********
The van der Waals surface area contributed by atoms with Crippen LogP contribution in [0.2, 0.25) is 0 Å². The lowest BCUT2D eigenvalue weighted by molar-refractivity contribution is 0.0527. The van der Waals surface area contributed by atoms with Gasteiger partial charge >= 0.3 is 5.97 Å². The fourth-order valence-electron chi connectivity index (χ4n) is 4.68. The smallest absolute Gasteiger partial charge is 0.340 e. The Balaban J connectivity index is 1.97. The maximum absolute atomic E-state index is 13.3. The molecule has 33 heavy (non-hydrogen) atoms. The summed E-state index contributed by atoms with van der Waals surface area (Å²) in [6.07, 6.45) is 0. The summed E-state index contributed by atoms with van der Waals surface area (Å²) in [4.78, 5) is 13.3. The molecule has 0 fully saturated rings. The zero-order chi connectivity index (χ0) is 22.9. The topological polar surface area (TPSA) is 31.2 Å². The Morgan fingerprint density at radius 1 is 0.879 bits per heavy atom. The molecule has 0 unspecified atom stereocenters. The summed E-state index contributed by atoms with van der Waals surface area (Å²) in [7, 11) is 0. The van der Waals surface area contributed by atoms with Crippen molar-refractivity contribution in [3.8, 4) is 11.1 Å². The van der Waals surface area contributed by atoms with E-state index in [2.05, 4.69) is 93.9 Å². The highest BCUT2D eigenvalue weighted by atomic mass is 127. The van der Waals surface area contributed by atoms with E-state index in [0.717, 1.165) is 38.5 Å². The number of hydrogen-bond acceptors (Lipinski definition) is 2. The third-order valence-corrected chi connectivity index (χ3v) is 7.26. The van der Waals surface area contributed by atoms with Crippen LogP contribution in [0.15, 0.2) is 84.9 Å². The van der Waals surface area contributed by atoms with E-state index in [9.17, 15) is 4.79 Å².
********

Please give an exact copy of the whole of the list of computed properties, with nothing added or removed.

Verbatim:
The van der Waals surface area contributed by atoms with Crippen LogP contribution in [0.2, 0.25) is 0 Å². The lowest BCUT2D eigenvalue weighted by molar-refractivity contribution is 0.0527. The van der Waals surface area contributed by atoms with Gasteiger partial charge >= 0.3 is 5.97 Å². The fourth-order valence-electron chi connectivity index (χ4n) is 4.68. The smallest absolute Gasteiger partial charge is 0.340 e. The Balaban J connectivity index is 1.97. The maximum absolute atomic E-state index is 13.3. The molecule has 33 heavy (non-hydrogen) atoms. The summed E-state index contributed by atoms with van der Waals surface area (Å²) in [6.07, 6.45) is 0. The summed E-state index contributed by atoms with van der Waals surface area (Å²) in [4.78, 5) is 13.3. The molecule has 0 fully saturated rings. The zero-order chi connectivity index (χ0) is 22.9. The topological polar surface area (TPSA) is 31.2 Å². The Morgan fingerprint density at radius 1 is 0.879 bits per heavy atom. The molecule has 0 unspecified atom stereocenters. The summed E-state index contributed by atoms with van der Waals surface area (Å²) in [7, 11) is 0. The van der Waals surface area contributed by atoms with Crippen molar-refractivity contribution in [3.8, 4) is 11.1 Å². The van der Waals surface area contributed by atoms with E-state index in [2.05, 4.69) is 93.9 Å². The highest BCUT2D eigenvalue weighted by atomic mass is 127. The van der Waals surface area contributed by atoms with E-state index in [0.717, 1.165) is 38.5 Å². The number of hydrogen-bond acceptors (Lipinski definition) is 2. The third-order valence-corrected chi connectivity index (χ3v) is 7.26. The van der Waals surface area contributed by atoms with Crippen LogP contribution in [0.15, 0.2) is 84.9 Å². The van der Waals surface area contributed by atoms with E-state index in [9.17, 15) is 4.79 Å².